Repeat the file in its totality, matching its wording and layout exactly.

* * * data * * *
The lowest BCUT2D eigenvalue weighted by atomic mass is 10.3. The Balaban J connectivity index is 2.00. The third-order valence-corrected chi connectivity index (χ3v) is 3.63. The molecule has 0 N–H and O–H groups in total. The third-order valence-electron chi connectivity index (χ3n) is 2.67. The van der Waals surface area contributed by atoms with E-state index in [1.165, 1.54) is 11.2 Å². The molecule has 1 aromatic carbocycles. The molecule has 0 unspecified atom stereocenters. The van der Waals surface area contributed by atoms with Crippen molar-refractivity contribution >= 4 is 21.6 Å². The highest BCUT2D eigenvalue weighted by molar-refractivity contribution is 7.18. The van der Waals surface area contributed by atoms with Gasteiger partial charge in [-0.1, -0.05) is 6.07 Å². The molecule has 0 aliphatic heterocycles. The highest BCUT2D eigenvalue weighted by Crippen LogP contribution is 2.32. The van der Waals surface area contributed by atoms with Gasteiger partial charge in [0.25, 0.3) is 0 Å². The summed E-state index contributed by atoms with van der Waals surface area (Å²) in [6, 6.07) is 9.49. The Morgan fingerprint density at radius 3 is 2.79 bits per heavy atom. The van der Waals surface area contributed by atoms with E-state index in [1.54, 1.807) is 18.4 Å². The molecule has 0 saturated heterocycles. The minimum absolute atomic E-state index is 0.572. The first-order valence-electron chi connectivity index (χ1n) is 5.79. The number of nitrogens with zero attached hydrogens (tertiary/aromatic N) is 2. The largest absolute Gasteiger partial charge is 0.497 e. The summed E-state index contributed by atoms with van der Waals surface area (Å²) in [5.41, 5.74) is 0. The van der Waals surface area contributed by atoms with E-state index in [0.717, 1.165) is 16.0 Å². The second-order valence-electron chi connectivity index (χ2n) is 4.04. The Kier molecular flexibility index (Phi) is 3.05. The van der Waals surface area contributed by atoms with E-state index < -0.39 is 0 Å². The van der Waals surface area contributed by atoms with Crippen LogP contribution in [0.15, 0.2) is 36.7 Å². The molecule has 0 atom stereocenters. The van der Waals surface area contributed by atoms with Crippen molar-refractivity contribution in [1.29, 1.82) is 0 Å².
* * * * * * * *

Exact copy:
The lowest BCUT2D eigenvalue weighted by atomic mass is 10.3. The Balaban J connectivity index is 2.00. The third-order valence-corrected chi connectivity index (χ3v) is 3.63. The molecule has 0 N–H and O–H groups in total. The third-order valence-electron chi connectivity index (χ3n) is 2.67. The van der Waals surface area contributed by atoms with E-state index in [1.165, 1.54) is 11.2 Å². The molecule has 1 aromatic carbocycles. The molecule has 0 unspecified atom stereocenters. The van der Waals surface area contributed by atoms with Crippen molar-refractivity contribution >= 4 is 21.6 Å². The highest BCUT2D eigenvalue weighted by molar-refractivity contribution is 7.18. The van der Waals surface area contributed by atoms with Gasteiger partial charge in [-0.1, -0.05) is 6.07 Å². The molecule has 0 aliphatic heterocycles. The highest BCUT2D eigenvalue weighted by Crippen LogP contribution is 2.32. The van der Waals surface area contributed by atoms with Gasteiger partial charge in [0.25, 0.3) is 0 Å². The summed E-state index contributed by atoms with van der Waals surface area (Å²) in [6, 6.07) is 9.49. The Morgan fingerprint density at radius 3 is 2.79 bits per heavy atom. The van der Waals surface area contributed by atoms with E-state index in [1.54, 1.807) is 18.4 Å². The molecule has 0 saturated heterocycles. The minimum absolute atomic E-state index is 0.572. The first-order valence-electron chi connectivity index (χ1n) is 5.79. The number of nitrogens with zero attached hydrogens (tertiary/aromatic N) is 2. The largest absolute Gasteiger partial charge is 0.497 e. The summed E-state index contributed by atoms with van der Waals surface area (Å²) in [5.41, 5.74) is 0. The van der Waals surface area contributed by atoms with E-state index in [0.717, 1.165) is 16.0 Å². The second-order valence-electron chi connectivity index (χ2n) is 4.04. The Kier molecular flexibility index (Phi) is 3.05. The van der Waals surface area contributed by atoms with E-state index < -0.39 is 0 Å². The van der Waals surface area contributed by atoms with Crippen LogP contribution in [0.15, 0.2) is 36.7 Å². The molecule has 0 atom stereocenters. The van der Waals surface area contributed by atoms with Crippen molar-refractivity contribution in [1.29, 1.82) is 0 Å².